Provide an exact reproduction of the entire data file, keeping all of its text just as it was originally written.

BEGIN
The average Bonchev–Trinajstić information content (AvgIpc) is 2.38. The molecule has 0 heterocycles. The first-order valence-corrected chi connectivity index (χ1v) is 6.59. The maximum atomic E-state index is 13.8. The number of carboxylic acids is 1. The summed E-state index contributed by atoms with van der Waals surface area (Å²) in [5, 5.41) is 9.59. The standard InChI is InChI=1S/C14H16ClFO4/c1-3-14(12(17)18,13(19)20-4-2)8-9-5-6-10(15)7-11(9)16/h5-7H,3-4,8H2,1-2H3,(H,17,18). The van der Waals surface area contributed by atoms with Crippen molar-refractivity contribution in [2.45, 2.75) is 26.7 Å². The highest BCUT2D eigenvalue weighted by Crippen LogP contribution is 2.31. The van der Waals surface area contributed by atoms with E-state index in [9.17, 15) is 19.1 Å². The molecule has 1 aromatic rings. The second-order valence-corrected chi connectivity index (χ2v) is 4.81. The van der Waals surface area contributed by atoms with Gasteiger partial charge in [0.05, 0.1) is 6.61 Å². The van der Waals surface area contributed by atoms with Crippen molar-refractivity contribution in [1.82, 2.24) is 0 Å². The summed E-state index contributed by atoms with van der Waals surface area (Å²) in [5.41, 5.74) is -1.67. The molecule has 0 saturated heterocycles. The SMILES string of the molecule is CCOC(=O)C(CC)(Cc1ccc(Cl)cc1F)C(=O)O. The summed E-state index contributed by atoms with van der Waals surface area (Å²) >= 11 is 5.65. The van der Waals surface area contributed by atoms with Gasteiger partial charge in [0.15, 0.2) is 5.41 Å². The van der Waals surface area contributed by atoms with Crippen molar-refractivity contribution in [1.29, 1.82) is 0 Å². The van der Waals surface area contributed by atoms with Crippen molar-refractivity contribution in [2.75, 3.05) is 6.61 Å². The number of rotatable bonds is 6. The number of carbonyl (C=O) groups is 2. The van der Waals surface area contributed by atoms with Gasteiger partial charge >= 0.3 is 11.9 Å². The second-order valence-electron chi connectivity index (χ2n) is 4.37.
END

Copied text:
The average Bonchev–Trinajstić information content (AvgIpc) is 2.38. The molecule has 0 heterocycles. The first-order valence-corrected chi connectivity index (χ1v) is 6.59. The maximum atomic E-state index is 13.8. The number of carboxylic acids is 1. The summed E-state index contributed by atoms with van der Waals surface area (Å²) in [5, 5.41) is 9.59. The standard InChI is InChI=1S/C14H16ClFO4/c1-3-14(12(17)18,13(19)20-4-2)8-9-5-6-10(15)7-11(9)16/h5-7H,3-4,8H2,1-2H3,(H,17,18). The van der Waals surface area contributed by atoms with Crippen molar-refractivity contribution in [2.45, 2.75) is 26.7 Å². The highest BCUT2D eigenvalue weighted by Crippen LogP contribution is 2.31. The van der Waals surface area contributed by atoms with E-state index in [9.17, 15) is 19.1 Å². The molecule has 1 aromatic rings. The second-order valence-corrected chi connectivity index (χ2v) is 4.81. The van der Waals surface area contributed by atoms with Gasteiger partial charge in [0.05, 0.1) is 6.61 Å². The van der Waals surface area contributed by atoms with Crippen molar-refractivity contribution in [1.82, 2.24) is 0 Å². The summed E-state index contributed by atoms with van der Waals surface area (Å²) in [5.41, 5.74) is -1.67. The molecule has 0 saturated heterocycles. The SMILES string of the molecule is CCOC(=O)C(CC)(Cc1ccc(Cl)cc1F)C(=O)O. The summed E-state index contributed by atoms with van der Waals surface area (Å²) >= 11 is 5.65. The van der Waals surface area contributed by atoms with Gasteiger partial charge in [0.15, 0.2) is 5.41 Å². The van der Waals surface area contributed by atoms with Crippen molar-refractivity contribution in [1.29, 1.82) is 0 Å². The van der Waals surface area contributed by atoms with Crippen molar-refractivity contribution in [2.75, 3.05) is 6.61 Å². The number of rotatable bonds is 6. The number of carbonyl (C=O) groups is 2. The van der Waals surface area contributed by atoms with Gasteiger partial charge >= 0.3 is 11.9 Å². The second-order valence-electron chi connectivity index (χ2n) is 4.37.